When was the last time you found and followed a good coder that isn’t well-known? Popularity isn’t everything, but I know for myself that a lot of my confidence to keep coding and waiting on a featured was because of likes and follows by “popular” users while I was still developing. For instance, when @KVJ liked two of my projects that I had tried putting effort in, it showed me that if I kept trying, I would achieve greater things. Like I said, popularity isn’t everything, but it is a good feeling to know that you just made a person who gets no attention feel like a champion.
A very few users achieve what they would call “famous,” so the majority of the rest loses motivation and either leaves or remixes constantly. We all had that time when five likes per project was the average, and ten likes on a project was an achievement. We all had, and some still are in, that time without a rising, trending, or featured. Of course, that’ll just because someone has two followers doesn’t always mean that they are a bad coder. We have so many users with great potential that haven’t taken advantage of their talents because of no motivation.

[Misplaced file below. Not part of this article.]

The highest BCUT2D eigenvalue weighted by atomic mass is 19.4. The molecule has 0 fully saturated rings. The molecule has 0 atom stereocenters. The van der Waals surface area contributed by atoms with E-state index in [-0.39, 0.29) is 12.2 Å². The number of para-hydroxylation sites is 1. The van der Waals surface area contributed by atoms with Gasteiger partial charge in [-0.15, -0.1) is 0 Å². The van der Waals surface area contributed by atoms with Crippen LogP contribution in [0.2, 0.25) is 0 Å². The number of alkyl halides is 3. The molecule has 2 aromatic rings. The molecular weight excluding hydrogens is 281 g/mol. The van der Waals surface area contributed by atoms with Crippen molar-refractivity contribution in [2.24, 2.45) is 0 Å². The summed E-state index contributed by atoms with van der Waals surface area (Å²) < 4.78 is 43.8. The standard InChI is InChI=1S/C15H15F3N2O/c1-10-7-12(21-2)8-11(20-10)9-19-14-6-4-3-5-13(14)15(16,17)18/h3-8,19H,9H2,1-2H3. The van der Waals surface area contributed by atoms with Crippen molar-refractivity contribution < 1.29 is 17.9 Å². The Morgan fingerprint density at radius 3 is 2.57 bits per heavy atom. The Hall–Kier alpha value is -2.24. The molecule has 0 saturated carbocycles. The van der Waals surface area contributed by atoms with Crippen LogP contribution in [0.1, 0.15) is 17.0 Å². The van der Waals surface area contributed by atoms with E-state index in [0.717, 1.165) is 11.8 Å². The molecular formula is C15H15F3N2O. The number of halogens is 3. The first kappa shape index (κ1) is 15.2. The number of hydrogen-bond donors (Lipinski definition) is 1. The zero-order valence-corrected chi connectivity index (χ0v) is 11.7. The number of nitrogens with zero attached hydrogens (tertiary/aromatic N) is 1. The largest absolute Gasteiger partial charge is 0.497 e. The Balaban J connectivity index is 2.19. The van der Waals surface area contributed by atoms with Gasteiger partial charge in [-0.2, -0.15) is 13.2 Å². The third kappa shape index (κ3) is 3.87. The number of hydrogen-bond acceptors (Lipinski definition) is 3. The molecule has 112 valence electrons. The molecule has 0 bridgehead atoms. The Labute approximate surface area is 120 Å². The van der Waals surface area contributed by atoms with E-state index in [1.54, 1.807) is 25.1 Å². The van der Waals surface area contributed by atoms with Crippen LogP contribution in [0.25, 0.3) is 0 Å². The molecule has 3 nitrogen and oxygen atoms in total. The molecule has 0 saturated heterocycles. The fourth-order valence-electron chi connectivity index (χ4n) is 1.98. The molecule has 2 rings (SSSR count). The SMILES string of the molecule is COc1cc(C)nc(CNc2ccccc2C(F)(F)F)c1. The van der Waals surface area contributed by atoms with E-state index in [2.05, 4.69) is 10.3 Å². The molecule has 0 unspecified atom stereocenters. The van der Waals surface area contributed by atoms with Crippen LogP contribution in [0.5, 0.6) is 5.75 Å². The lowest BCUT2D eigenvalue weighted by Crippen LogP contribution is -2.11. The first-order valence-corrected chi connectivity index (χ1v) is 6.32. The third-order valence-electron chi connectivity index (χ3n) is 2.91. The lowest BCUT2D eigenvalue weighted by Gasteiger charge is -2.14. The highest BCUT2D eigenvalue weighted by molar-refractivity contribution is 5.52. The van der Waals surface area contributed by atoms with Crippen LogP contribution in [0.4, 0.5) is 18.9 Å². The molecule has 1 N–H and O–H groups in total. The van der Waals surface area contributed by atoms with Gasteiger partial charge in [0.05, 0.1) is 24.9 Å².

Popularity doesn’t affect talent, but we can put a smile on someone’s face today and give them momentum to become “popular” and pursue great things. How do we do this and why? I don’t do it as much as I want to, but occasionally, I look around for talented users that receives maybe five likes per project. I flip through their account and make sure they don’t have way too many remixes, and if they don’t, I follow them. Rising is also a great place to check out on a semi-regular basis. As to why, the joy of making someone else happy should be enough, but it could possibly impact our economy. The next Steve Jobs could be waiting. Also, those of you concerned about too many remixes and not enough coded projects should support this because this is pretty much rewarding people for coding. Now, go and find an unnoticed user and share their username or one of their projects on this topic.